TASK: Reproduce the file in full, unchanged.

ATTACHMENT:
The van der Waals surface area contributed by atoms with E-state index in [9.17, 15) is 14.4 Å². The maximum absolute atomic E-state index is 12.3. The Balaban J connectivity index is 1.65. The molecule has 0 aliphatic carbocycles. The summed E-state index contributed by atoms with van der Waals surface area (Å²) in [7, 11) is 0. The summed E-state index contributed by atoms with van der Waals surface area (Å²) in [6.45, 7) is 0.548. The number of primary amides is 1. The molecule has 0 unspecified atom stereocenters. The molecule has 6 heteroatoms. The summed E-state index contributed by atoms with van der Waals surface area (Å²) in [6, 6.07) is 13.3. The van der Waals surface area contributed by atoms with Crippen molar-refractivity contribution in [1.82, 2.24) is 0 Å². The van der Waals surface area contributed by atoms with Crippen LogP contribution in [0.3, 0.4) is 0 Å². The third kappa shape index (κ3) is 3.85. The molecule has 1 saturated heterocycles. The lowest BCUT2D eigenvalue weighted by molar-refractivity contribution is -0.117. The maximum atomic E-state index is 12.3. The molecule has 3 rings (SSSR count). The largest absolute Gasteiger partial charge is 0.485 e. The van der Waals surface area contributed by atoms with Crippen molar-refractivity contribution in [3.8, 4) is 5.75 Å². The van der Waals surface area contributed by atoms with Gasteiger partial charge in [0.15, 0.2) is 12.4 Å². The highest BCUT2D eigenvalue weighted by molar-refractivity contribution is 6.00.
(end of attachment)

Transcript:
The van der Waals surface area contributed by atoms with E-state index in [9.17, 15) is 14.4 Å². The maximum absolute atomic E-state index is 12.3. The Balaban J connectivity index is 1.65. The molecule has 0 aliphatic carbocycles. The summed E-state index contributed by atoms with van der Waals surface area (Å²) in [7, 11) is 0. The summed E-state index contributed by atoms with van der Waals surface area (Å²) in [6.45, 7) is 0.548. The number of primary amides is 1. The molecule has 0 unspecified atom stereocenters. The molecule has 6 heteroatoms. The summed E-state index contributed by atoms with van der Waals surface area (Å²) in [6, 6.07) is 13.3. The van der Waals surface area contributed by atoms with Crippen molar-refractivity contribution in [1.82, 2.24) is 0 Å². The van der Waals surface area contributed by atoms with Crippen LogP contribution in [0.3, 0.4) is 0 Å². The third kappa shape index (κ3) is 3.85. The molecule has 1 saturated heterocycles. The lowest BCUT2D eigenvalue weighted by molar-refractivity contribution is -0.117. The maximum atomic E-state index is 12.3. The molecule has 3 rings (SSSR count). The largest absolute Gasteiger partial charge is 0.485 e. The van der Waals surface area contributed by atoms with Crippen molar-refractivity contribution in [3.8, 4) is 5.75 Å². The van der Waals surface area contributed by atoms with Gasteiger partial charge in [0.15, 0.2) is 12.4 Å². The highest BCUT2D eigenvalue weighted by molar-refractivity contribution is 6.00.